After the middle of the rock, the water saturation does not present significant changes until 1.2 PVinj due to the rock heterogeneity (Fig. 16). This heterogeneity creates a gap in the saturation profiles which was filled at 2.44 PVinj of water, i.e., before this instant, the water was heterogeneously distributed inside the rock sample. However, after 6 PVinj, the water tends to be homogeneously distributed inside the porous media.

thumbnail Fig. 16

Dry rock sample 12A2: 3D representation where the red color represents the laminations and high-density materials.

Despite the similar petrophysical and initial drainage performance between 12A2 and 12A4 rock samples, the usage of CT scanner as a tool to evaluate this core flooding test allows affirming that, the performance and displacement efficiencies during the waterflooding were different due to the internal rock heterogeneities. These heterogeneities dominated the fluids dynamics through preferable flow paths across the 12A2 rock sample.

After the brine injection, CEOR processes are applied and evaluated by CT. It consisted of two slugs of SP blend kept separated by a brine drive fluid. In the first chemical slug, a total 0.69 PV of SP blend were injected. This slug broke through after 0.26 PVinj. The amount of the first chemical slug was chosen as the quantity of SP blend which the process presented the highest efficiency during Test 2, corresponding to 0.7 PV (Fig. 12). This stage was named CEOR1 (Tab. 3).

After having injected 3.88 PV of drive brine, the second chemical slug started, and a total of 0.53 PV of SP blend were used. This slug reached the outlet face after 0.33 PVinj. Finally, a total of 4.27 PV of brine were used as the second drive fluid. This stage was named CEOR 2 (Tab. 3).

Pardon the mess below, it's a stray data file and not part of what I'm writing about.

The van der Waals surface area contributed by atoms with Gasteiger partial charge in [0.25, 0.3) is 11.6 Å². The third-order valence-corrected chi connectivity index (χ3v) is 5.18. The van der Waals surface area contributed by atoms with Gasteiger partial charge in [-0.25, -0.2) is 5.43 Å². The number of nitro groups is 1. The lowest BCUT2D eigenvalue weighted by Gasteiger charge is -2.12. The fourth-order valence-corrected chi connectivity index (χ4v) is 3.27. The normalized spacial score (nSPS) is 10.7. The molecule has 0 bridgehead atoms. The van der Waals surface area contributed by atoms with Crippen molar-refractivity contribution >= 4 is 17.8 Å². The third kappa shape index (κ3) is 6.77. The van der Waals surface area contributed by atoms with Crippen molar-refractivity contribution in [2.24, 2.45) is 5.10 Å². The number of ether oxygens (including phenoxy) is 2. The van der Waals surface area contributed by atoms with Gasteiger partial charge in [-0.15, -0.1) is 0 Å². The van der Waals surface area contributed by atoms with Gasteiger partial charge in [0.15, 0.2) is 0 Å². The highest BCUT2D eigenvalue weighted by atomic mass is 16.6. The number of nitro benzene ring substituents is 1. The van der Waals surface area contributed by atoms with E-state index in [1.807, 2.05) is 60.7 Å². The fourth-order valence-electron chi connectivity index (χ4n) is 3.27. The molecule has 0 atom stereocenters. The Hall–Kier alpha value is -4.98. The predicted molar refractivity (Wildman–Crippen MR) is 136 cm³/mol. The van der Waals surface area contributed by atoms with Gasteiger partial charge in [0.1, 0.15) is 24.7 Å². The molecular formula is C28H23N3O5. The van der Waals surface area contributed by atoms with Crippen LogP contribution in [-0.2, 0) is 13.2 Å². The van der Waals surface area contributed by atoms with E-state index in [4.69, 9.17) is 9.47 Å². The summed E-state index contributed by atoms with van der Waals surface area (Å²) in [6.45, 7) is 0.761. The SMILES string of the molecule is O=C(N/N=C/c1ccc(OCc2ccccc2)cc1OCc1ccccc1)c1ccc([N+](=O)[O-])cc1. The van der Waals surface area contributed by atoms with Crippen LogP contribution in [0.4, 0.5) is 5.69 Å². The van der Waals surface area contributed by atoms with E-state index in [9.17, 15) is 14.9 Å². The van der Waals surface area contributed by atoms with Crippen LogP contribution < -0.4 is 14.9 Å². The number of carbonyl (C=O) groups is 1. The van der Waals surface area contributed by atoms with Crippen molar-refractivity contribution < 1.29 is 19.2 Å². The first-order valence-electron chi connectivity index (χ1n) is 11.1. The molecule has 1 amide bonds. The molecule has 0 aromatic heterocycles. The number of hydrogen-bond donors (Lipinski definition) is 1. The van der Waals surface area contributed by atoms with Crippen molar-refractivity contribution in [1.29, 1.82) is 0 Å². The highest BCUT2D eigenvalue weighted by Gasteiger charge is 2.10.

Figure 17 shows the CT saturation monitoring results during CEOR 1 process. The fact that the profiles between 0.1 and 0.5 PVinj got out the lower limit established by the volumetric MB is not a numerical mistake or a limitation of the CT.

thumbnail Fig. 17

CEOR 1 – water saturation profiles in function of PVinj through rock sample 12A2.

This behavior is characterized by the increases in the average value of S w and therefore, a decrease in the average value of S or through the rock (Tab. 4). In fact, it is a response to the mobilization of the residual close to the inlet face of the rock and their displacement throughout the sample.

Table 4

Average saturation values in function of PVinj of CEOR 1 determined by CT monitoring.

During CEOR 2 stage, the water saturation distributions got out the upper limit established by the volumetric MB due to since additional oil is mobilized by the second SP slug injected (Fig. 18).

thumbnail Fig. 18

CEOR 2 – water saturation profiles as a function of PVinj through rock sample 12A2

Part of this incremental oil is then moved, and part remains inside the pores close to the outlet face. The average values of fluids saturation calculated by CT confirm this behavior (Tab. 5).

Table 5

Average saturation values in function of PVinj of CEOR 2 determined by CT monitoring.

Figure 19 presents the histories for oil recovery and differential pressure of Test 3. Based on those results, it is possible to conclude that each recovery method achieved a S or condition because a pressure history and oil RF plateaus are reached before the next stage starts. Besides that, an incremental reduction of the previous residual oil saturation was obtained by the subsequent process (FRWF < FRCEOR 1 < FRCEOR 2).

thumbnail Fig. 19

Test 3 – oil recovery factor performance and Historical pressure as a function of PVinj and time.

An oil RF performance comparison between the results obtained through CT saturation monitoring and volumetric material balance is shown in Figure 20.

thumbnail Fig. 20

Comparison of oil recovery factor obtained through volumetric material balance (Continuous lines) and CT monitoring (Dots) for SP process as tertiary oil recovery method.

Comparing the results obtained through CT saturation monitoring and volumetric material balance is provided a good agreement for both process (WF and SP) using any of the mathematical expressions used (CT1, CT2 and CT3). This matching demonstrates the utility of the CT tool to improve the understanding of the fluids dynamics in porous media when the microemulsion within the rock does not reach a significant amount, and therefore, the water and oil volumes in each pixel of the image are accurately quantified through the CT.